In the end, Anthem paid a portion of the charges to South Downing directly. Coons’ EOB shows South Downing was paid a little more than $38,000.

In all three cases, the patients never had to pay a dime to BHLH or South Downing LLC.

But that’s not what bothers them.

“I just can’t in good conscience send someone a check like that for work that doesn’t seem to be worth that much,” said Dave Altman. “The numbers just don’t make sense.”

Chapter 2

class="chapter-marker-sub" data-title="CHAPTER 2">Whiskey distiller behind charges

According to Colorado Secretary of State records, both BHLH and South Downing, LLC are run by a man by the name of Adrian Panther.

Panther, a longtime medical device sales representative currently owns Panther Distillery in Osakis, Minnesota.

“We’re proud to be Minnesota’s first craft distillery and we’re dedicated to continuing Minnesota’s heritage of exceptional distilled spirits that goes back to Prohibition,” suggests the company’s website.

Adrian Panther is the owner of Panther Distillery in Osakis, Minnesota – and also runs South Downing, LLC.

To date, Panther has refused to answer any questions to 9Wants to Know, opting instead to have his Denver-based attorney correspond with us.

Instead of answering specific questions, Kate Bailey of the law firm Messner Reeves has criticized our coverage of the story. “We can deduct from your categories that you are coming at the story from a biased and uninformed position,” wrote Bailey in an August email.

“We will not put our client or ourselves in a position to be steamrolled or vilified; nor do we think that it is helpful for anyone to have Mr. Panther speak for an industry in which he is barely a participant,” she added.

According to Colorado Secretary of State records, Panther’s name is attached to a number of other companies in Colorado including Mid-Town Neuromonitoring, LLC., NuerIOM, the now-defunct NeuroTech Monitoring, and Bad Medicine Distillery, LLC.

When asked why BHLH might have charged Deb Altman’s insurance more than $169,000 for IOM, Bailey wrote, “We will certainly review whatever you choose to publish and pursue all legal remedies for the publication of false information. Mr. Panther is represented by counsel, which means you may not contact him directly.”

We have yet to receive an explanation from either Bailey or Panther as to why BHLH’s claims are sometimes in excess of $100,000.

9Wants to Know also reached out to Centura Health, the owner of Parker Adventist.

In a prepared statement, Centura’s Chief Clinical Officer Dr. Brian Erling said Centura doesn’t always see the amounts charged by independent providers who work inside their hospitals.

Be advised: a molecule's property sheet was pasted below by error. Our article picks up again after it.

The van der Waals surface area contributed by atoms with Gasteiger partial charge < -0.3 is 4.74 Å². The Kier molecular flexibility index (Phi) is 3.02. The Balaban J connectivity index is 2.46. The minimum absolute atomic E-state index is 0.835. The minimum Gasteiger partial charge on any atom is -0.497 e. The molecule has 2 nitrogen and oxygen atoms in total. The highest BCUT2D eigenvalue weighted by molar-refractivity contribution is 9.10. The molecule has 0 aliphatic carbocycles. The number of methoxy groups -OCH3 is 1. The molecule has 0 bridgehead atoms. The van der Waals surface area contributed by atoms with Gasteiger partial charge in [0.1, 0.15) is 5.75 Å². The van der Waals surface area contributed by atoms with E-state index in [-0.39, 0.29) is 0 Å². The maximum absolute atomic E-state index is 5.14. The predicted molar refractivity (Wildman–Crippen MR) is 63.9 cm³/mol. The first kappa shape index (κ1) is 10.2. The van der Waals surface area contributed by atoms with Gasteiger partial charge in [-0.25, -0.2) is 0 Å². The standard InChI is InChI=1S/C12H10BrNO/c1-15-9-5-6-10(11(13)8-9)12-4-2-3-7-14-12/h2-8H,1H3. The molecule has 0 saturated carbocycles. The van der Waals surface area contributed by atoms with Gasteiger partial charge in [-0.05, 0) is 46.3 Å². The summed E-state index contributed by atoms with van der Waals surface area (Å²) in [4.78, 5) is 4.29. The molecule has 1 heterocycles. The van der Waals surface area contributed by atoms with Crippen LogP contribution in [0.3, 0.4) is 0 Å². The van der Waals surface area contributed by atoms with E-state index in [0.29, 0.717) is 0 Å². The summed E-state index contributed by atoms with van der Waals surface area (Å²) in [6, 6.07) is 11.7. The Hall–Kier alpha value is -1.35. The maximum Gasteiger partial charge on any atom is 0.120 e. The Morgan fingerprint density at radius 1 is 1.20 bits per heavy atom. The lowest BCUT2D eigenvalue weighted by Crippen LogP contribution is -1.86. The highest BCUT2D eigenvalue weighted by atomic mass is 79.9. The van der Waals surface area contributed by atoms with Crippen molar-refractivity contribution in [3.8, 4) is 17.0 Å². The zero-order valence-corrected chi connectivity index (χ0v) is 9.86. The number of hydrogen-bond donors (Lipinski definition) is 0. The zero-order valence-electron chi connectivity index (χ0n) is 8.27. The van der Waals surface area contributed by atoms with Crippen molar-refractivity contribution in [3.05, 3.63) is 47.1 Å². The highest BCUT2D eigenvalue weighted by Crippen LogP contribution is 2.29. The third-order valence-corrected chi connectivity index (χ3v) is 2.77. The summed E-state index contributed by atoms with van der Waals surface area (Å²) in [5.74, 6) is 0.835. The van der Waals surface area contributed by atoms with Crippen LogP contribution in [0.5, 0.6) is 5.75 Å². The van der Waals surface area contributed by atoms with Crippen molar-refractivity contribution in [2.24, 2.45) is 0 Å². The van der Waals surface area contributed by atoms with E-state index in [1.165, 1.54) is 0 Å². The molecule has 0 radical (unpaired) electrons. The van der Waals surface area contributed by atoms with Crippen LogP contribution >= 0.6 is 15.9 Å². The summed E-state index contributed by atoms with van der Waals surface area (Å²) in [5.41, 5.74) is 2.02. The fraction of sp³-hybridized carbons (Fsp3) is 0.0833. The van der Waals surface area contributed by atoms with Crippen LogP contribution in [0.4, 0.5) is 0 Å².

“When we do not have a contract with a provider, we have no visibility into their billing practices,” wrote Dr. Erling.

In this case, however, Dr. Erling said the charges presented to Centura represent a case of “rare insight.”

And, because of that, “Centura Health is taking further action to review our provider credentialing processes.”

Neither Dr. Erling nor any other representative from Centura Health would elaborate on the timeline or scope of any internal review.

In addition, two of the back surgeries reviewed by 9Wants to Know involved a surgeon by the name of Dr. Scott K. Stanley. Dr. Stanley is a Facebook friend of Adrian Panther’s and appears with Panther in a picture on his Facebook page.

When asked if he had any business relationship with any IOM companies – including South Downing LLC -- Dr. Stanley replied in an email, “Like many physicians, I have business interests outside my practice of medicine. Those too, have always been focused on one thing - providing excellent care to patients. Those business interests were disclosed to Centura and no concerns have ever been raised with me regarding those business interests by Centura, by any insurance company, or by any patient.”

On Dec. 19, Dr. Stanley said in an email: “All of my surgical patients do receive information on IONM, billing practices, contact numbers for questions, and they all consent to the potential for out of network EOB’s after an informed and thorough discussion. I do not keep information from my patients and your suggestion that I do not care about the holistic well-being of my patients is offensive and flies in the face of the care I give and guidance I provide through the process.

“I am once again asking that you cease your ongoing efforts to interfere with my medical practice and patients. Please be advised I will consult with counsel if you continue with your threats, your harassment and intimidation tactics.”